# Subgroups in meta-analysis

I am reviewing a dissertation that does a meta-analysis of studies looking at a certain behaviour in rodents.

The author analysed ~20 studies and did a meta-analysis. They then split those studies into sub-categories, depending on the specific methodology that was used in each study (the same thing can be measured in several different ways) and performed one meta-analysis per group.

Finally, they split the original set in a different way (depending on another factor) and performed some further multiple meta-analyses.

I am really not that familiar with meta-analyses, so I am wondering whether this is good practice, or whether they should have included methodology as a factor in their overall analysis instead? If splitting data into multiple subgroups should there be a multiple comparison correction?

• just wondering. is this group in the algebra sense? or in the regular sense? seems regular but just double checking. (i saw this in hot network, and i remember i had this one statistics instructor who said something like - well it was in tagalog/filipino, so i'm not really sure - 'you know what i like about statistics? it has actual applications. unlike, say, group theory. oh wait. i think group theory has applications cryptography. hmm. (back to lesson)') – BCLC May 18 at 7:12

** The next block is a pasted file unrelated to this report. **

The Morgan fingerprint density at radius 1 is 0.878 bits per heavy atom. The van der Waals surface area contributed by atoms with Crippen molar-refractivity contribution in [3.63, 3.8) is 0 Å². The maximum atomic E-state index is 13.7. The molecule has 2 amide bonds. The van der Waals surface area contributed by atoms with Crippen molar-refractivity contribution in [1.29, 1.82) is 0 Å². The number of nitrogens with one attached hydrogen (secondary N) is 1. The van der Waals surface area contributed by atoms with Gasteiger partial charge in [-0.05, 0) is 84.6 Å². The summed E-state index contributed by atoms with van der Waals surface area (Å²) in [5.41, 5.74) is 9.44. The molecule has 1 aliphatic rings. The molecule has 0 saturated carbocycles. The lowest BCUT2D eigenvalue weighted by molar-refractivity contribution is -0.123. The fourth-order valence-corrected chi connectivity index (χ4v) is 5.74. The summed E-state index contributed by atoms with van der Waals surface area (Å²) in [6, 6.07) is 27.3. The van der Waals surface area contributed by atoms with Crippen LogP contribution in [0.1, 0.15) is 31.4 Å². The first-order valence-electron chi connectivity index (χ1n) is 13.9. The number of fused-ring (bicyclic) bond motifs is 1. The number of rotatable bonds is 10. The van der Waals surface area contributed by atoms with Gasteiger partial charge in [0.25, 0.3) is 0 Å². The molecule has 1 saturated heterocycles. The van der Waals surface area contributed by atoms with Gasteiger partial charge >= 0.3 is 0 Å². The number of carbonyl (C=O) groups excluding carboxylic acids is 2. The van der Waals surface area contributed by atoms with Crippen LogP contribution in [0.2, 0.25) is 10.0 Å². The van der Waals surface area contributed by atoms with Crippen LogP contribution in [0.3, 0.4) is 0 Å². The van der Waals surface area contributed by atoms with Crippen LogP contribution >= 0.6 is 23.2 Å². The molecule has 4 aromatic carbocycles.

• @BCLC no, sorry, this is group in the "regular" sense... as "a subgroup of studies = a subset of the total studies". :) – nico May 18 at 7:41

The advantage of option (b) is that you have more data and hence your estimate of $$\tau^2$$ will be more precise. With 20 studies it was probably not very precise anyway (suggest they give confidence intervals for $$\tau^2$$ or $$I^2$$). A slight disadvantage of (b) is that it assumes that $$\tau^2$$ has the same value in each group but there are options in software to relax that assumption. There is detail on how to do this in R using the metafor package here.